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JAIDS Journal of Acquired Immune Deficiency Syndromes:
doi: 10.1097/QAI.0b013e3181684c51
Epidemiology and Social Science

Brief Strengths-Based Case Management Promotes Entry Into HIV Medical Care: Results of the Antiretroviral Treatment Access Study-II

Craw, Jason A MPH*†; Gardner, Lytt I PhD*; Marks, Gary PhD*; Rapp, Richard C MSW‡; Bosshart, Jeff MSW, MPH*; Duffus, Wayne A MD, PhD§∥; Rossman, Amber LMSW¶; Coughlin, Susan L MPH#; Gruber, DeAnn PhD**; Safford, Lauretta A MSW††; Overton, Jon MSW‡‡; Schmitt, Karla PhD, ARNP, MPH§§

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Objective: The Antiretroviral Treatment Access Study-II (ARTAS-II) evaluated a brief case management intervention delivered in health departments and community-based organizations (CBOs) to link recently diagnosed HIV-infected persons to medical care rapidly.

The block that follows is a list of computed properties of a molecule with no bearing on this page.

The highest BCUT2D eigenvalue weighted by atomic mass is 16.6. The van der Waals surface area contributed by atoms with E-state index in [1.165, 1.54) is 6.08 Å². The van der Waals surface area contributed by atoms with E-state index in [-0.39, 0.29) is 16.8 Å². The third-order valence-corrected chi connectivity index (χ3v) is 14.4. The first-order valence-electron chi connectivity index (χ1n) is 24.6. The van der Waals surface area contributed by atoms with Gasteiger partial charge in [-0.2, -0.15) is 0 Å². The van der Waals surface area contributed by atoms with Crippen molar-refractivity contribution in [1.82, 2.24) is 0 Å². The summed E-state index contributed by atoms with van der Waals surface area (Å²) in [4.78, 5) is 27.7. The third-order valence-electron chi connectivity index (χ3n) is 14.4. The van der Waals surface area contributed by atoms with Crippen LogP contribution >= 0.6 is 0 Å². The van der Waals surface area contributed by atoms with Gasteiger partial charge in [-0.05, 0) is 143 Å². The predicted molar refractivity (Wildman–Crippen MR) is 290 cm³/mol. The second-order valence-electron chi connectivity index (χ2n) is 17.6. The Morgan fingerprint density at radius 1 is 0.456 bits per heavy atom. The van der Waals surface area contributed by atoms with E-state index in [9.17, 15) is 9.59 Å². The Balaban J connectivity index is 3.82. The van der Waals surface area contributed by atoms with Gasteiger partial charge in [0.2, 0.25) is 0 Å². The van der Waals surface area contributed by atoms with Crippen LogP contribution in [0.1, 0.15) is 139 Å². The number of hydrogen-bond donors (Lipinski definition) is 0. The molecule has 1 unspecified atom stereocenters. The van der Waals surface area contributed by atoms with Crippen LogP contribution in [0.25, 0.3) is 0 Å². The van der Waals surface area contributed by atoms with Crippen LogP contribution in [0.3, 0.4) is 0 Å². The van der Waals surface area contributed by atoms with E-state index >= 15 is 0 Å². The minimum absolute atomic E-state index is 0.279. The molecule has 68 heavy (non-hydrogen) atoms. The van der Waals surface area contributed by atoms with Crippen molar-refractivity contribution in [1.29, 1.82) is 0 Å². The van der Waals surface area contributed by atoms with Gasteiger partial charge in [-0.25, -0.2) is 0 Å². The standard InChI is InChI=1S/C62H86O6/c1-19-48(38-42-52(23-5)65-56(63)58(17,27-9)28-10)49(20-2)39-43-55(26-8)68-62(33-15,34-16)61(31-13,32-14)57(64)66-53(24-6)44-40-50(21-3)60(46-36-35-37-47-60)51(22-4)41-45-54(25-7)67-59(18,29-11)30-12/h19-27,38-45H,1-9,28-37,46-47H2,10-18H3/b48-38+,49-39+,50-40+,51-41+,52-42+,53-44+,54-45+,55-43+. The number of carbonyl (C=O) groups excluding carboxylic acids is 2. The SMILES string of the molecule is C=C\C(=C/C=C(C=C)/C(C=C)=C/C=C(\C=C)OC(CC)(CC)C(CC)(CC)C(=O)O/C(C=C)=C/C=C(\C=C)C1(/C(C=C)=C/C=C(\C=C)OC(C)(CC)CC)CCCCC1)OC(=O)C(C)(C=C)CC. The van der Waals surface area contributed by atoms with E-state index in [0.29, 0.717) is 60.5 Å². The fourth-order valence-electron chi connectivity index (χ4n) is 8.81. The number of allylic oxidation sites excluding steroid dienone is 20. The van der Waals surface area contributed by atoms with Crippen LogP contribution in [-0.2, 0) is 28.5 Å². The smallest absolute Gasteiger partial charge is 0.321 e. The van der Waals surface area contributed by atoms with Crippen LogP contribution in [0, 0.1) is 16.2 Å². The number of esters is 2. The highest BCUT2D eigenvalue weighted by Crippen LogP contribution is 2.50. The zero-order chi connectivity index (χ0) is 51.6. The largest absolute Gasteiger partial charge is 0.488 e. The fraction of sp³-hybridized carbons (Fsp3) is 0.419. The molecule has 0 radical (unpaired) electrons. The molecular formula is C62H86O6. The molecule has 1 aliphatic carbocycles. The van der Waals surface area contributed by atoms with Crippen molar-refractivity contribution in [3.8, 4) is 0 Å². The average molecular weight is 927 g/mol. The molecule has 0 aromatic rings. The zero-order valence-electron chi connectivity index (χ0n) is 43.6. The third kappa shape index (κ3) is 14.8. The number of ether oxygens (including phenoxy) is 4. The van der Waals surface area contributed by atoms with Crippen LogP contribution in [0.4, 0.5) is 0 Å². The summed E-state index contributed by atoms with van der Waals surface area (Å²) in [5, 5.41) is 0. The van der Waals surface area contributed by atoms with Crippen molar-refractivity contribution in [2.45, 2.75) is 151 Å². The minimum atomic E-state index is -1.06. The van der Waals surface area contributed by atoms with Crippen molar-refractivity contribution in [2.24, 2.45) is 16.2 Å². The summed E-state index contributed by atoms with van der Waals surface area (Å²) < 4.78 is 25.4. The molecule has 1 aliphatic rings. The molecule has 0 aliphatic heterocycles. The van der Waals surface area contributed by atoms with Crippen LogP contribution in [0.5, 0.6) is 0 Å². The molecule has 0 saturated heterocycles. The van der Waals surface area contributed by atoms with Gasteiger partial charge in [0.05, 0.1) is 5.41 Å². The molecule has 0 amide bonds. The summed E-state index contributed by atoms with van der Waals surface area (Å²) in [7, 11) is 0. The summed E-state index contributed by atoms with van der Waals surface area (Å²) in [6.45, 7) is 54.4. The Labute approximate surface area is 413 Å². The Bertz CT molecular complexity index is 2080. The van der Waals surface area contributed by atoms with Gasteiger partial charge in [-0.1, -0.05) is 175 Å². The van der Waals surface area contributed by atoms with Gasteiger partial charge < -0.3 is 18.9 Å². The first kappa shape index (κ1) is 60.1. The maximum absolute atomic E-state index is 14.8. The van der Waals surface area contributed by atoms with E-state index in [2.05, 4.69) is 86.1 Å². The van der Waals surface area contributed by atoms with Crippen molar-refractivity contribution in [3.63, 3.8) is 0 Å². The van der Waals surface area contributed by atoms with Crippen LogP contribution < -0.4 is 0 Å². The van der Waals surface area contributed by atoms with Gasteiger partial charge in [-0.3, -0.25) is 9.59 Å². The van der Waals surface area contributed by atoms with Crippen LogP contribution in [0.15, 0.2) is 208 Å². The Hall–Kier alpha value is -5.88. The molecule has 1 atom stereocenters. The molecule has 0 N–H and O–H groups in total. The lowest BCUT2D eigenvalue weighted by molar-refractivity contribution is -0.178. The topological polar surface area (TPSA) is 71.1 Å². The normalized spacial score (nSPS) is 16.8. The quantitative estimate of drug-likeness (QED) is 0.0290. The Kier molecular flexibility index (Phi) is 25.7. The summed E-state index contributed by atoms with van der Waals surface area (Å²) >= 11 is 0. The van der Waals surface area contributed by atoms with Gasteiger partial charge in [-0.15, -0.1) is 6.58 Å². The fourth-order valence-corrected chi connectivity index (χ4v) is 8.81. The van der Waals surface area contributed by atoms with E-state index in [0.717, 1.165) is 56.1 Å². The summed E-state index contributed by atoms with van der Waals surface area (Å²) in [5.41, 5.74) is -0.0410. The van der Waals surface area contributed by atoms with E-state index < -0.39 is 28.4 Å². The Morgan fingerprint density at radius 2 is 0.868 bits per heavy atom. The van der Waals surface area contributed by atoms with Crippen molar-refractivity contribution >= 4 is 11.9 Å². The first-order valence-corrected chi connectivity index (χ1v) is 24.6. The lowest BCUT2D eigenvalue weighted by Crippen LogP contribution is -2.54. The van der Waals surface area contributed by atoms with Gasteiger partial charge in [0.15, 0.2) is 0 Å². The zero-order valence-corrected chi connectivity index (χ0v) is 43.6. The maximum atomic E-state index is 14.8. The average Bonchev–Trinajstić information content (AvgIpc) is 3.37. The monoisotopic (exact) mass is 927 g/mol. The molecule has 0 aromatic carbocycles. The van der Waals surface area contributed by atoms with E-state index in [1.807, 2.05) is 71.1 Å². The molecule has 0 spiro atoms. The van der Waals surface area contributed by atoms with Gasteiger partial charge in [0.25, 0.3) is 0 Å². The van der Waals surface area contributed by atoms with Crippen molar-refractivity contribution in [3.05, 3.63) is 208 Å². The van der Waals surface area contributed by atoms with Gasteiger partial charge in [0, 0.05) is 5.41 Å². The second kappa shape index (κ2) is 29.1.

Methods: Recently diagnosed HIV-infected persons were recruited from 10 study sites across the United States during 2005 to 2006. The intervention consisted of up to 5 sessions with an ARTAS linkage case manager over a 90-day period. The outcome measure was whether or not the participant had seen an HIV medical care provider at least once within 6 months of enrollment. Multivariate logistic regression was used to identify significant predictors of receiving HIV medical care.

Results: Seventy-nine percent (497 of 626) of participants visited an HIV clinician at least once within the first 6 months. Participants who were older than 25 years of age, Hispanic, and stably housed; had not recently used noninjection drugs; had attended 2 or more sessions with the case manager; and were recruited at a study site that had HIV medical care colocated on its premises were all significantly more likely to have received HIV care.

Conclusions: The ARTAS linkage case management intervention provides a model that health departments and CBOs can use to ensure that recently diagnosed HIV-infected persons attend an initial HIV care encounter.

© 2008 Lippincott Williams & Wilkins, Inc.


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